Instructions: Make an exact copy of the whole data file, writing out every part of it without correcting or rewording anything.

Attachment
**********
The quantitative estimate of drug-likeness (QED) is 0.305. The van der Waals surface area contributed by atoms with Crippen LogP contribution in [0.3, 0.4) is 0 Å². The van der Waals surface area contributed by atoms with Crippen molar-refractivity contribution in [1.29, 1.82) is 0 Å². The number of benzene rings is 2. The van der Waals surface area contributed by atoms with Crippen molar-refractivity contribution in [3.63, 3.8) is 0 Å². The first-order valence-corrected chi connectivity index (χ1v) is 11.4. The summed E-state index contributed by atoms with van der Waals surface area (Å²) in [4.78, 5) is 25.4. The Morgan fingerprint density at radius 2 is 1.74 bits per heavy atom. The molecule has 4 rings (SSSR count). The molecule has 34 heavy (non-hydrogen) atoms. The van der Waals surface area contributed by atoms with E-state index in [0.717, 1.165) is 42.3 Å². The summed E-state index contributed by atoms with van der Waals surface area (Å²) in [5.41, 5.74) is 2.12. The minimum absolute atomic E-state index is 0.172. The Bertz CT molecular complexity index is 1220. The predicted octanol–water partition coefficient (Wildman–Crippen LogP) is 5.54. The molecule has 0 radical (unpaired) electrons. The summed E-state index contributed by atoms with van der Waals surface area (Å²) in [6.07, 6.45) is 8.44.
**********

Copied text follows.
The quantitative estimate of drug-likeness (QED) is 0.305. The van der Waals surface area contributed by atoms with Crippen LogP contribution in [0.3, 0.4) is 0 Å². The van der Waals surface area contributed by atoms with Crippen molar-refractivity contribution in [1.29, 1.82) is 0 Å². The number of benzene rings is 2. The van der Waals surface area contributed by atoms with Crippen molar-refractivity contribution in [3.63, 3.8) is 0 Å². The first-order valence-corrected chi connectivity index (χ1v) is 11.4. The summed E-state index contributed by atoms with van der Waals surface area (Å²) in [4.78, 5) is 25.4. The Morgan fingerprint density at radius 2 is 1.74 bits per heavy atom. The molecule has 4 rings (SSSR count). The molecule has 34 heavy (non-hydrogen) atoms. The van der Waals surface area contributed by atoms with E-state index in [0.717, 1.165) is 42.3 Å². The summed E-state index contributed by atoms with van der Waals surface area (Å²) in [5.41, 5.74) is 2.12. The minimum absolute atomic E-state index is 0.172. The Bertz CT molecular complexity index is 1220. The predicted octanol–water partition coefficient (Wildman–Crippen LogP) is 5.54. The molecule has 0 radical (unpaired) electrons. The summed E-state index contributed by atoms with van der Waals surface area (Å²) in [6.07, 6.45) is 8.44.